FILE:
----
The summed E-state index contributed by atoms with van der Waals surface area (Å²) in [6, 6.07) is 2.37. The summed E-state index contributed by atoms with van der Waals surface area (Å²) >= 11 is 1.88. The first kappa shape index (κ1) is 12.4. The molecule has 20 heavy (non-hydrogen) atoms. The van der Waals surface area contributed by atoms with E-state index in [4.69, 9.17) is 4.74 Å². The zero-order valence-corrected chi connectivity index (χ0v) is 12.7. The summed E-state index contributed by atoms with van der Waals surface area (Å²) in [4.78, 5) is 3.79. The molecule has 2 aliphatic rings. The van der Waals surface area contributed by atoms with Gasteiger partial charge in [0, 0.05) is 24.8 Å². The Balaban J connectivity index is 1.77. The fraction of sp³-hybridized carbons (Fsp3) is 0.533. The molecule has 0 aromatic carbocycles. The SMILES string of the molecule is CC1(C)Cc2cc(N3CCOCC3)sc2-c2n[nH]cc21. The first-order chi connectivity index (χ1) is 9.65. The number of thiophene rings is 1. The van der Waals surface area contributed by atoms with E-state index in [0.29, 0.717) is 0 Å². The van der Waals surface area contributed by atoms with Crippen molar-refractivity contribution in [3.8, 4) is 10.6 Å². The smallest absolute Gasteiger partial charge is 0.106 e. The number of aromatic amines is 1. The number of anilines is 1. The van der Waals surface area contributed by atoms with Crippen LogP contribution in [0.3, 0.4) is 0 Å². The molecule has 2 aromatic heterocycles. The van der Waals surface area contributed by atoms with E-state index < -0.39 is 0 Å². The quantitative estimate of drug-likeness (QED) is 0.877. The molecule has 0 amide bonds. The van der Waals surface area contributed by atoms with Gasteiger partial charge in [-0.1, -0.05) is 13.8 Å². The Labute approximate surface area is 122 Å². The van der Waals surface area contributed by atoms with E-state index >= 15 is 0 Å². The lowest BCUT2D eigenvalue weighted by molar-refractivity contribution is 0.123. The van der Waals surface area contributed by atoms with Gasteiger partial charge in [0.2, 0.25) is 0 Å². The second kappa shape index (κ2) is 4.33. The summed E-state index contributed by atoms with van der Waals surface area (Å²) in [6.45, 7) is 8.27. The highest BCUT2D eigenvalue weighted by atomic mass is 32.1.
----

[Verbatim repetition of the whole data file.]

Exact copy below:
The summed E-state index contributed by atoms with van der Waals surface area (Å²) in [6, 6.07) is 2.37. The summed E-state index contributed by atoms with van der Waals surface area (Å²) >= 11 is 1.88. The first kappa shape index (κ1) is 12.4. The molecule has 20 heavy (non-hydrogen) atoms. The van der Waals surface area contributed by atoms with E-state index in [4.69, 9.17) is 4.74 Å². The zero-order valence-corrected chi connectivity index (χ0v) is 12.7. The summed E-state index contributed by atoms with van der Waals surface area (Å²) in [4.78, 5) is 3.79. The molecule has 2 aliphatic rings. The van der Waals surface area contributed by atoms with Gasteiger partial charge in [0, 0.05) is 24.8 Å². The Balaban J connectivity index is 1.77. The fraction of sp³-hybridized carbons (Fsp3) is 0.533. The molecule has 0 aromatic carbocycles. The SMILES string of the molecule is CC1(C)Cc2cc(N3CCOCC3)sc2-c2n[nH]cc21. The first-order chi connectivity index (χ1) is 9.65. The number of thiophene rings is 1. The van der Waals surface area contributed by atoms with E-state index in [0.29, 0.717) is 0 Å². The van der Waals surface area contributed by atoms with Crippen molar-refractivity contribution in [3.8, 4) is 10.6 Å². The smallest absolute Gasteiger partial charge is 0.106 e. The number of aromatic amines is 1. The number of anilines is 1. The van der Waals surface area contributed by atoms with Crippen LogP contribution in [0.3, 0.4) is 0 Å². The molecule has 2 aromatic heterocycles. The van der Waals surface area contributed by atoms with E-state index < -0.39 is 0 Å². The quantitative estimate of drug-likeness (QED) is 0.877. The molecule has 0 amide bonds. The van der Waals surface area contributed by atoms with Gasteiger partial charge in [-0.1, -0.05) is 13.8 Å². The Labute approximate surface area is 122 Å². The van der Waals surface area contributed by atoms with E-state index >= 15 is 0 Å². The lowest BCUT2D eigenvalue weighted by molar-refractivity contribution is 0.123. The van der Waals surface area contributed by atoms with Gasteiger partial charge in [0.2, 0.25) is 0 Å². The second kappa shape index (κ2) is 4.33. The summed E-state index contributed by atoms with van der Waals surface area (Å²) in [6.45, 7) is 8.27. The highest BCUT2D eigenvalue weighted by atomic mass is 32.1.